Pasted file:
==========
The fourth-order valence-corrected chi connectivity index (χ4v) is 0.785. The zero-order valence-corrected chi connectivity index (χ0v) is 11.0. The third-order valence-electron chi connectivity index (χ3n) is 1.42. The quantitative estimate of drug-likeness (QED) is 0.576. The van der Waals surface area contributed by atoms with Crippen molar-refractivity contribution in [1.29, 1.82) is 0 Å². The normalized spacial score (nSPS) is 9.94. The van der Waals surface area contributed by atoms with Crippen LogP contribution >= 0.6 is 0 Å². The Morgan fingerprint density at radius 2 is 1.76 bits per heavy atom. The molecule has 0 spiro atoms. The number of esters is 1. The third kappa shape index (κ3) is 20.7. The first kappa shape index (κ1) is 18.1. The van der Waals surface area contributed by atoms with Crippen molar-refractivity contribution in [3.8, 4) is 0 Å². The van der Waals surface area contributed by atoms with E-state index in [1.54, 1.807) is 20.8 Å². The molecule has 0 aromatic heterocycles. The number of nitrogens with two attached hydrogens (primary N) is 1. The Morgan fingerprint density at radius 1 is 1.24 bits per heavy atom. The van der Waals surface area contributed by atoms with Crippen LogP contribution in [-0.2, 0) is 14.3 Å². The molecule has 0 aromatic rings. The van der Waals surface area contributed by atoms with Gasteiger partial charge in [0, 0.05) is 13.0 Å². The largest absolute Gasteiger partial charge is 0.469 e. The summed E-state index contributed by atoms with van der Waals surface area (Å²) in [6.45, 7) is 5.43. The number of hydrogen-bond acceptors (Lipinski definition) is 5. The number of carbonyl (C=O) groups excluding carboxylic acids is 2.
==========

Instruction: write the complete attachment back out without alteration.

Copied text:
The fourth-order valence-corrected chi connectivity index (χ4v) is 0.785. The zero-order valence-corrected chi connectivity index (χ0v) is 11.0. The third-order valence-electron chi connectivity index (χ3n) is 1.42. The quantitative estimate of drug-likeness (QED) is 0.576. The van der Waals surface area contributed by atoms with Crippen molar-refractivity contribution in [1.29, 1.82) is 0 Å². The normalized spacial score (nSPS) is 9.94. The van der Waals surface area contributed by atoms with Crippen LogP contribution >= 0.6 is 0 Å². The Morgan fingerprint density at radius 2 is 1.76 bits per heavy atom. The molecule has 0 spiro atoms. The number of esters is 1. The third kappa shape index (κ3) is 20.7. The first kappa shape index (κ1) is 18.1. The van der Waals surface area contributed by atoms with Crippen molar-refractivity contribution in [3.8, 4) is 0 Å². The van der Waals surface area contributed by atoms with E-state index in [1.54, 1.807) is 20.8 Å². The molecule has 0 aromatic heterocycles. The number of nitrogens with two attached hydrogens (primary N) is 1. The Morgan fingerprint density at radius 1 is 1.24 bits per heavy atom. The van der Waals surface area contributed by atoms with Crippen LogP contribution in [-0.2, 0) is 14.3 Å². The molecule has 0 aromatic rings. The van der Waals surface area contributed by atoms with Gasteiger partial charge in [0, 0.05) is 13.0 Å². The largest absolute Gasteiger partial charge is 0.469 e. The summed E-state index contributed by atoms with van der Waals surface area (Å²) in [6.45, 7) is 5.43. The number of hydrogen-bond acceptors (Lipinski definition) is 5. The number of carbonyl (C=O) groups excluding carboxylic acids is 2.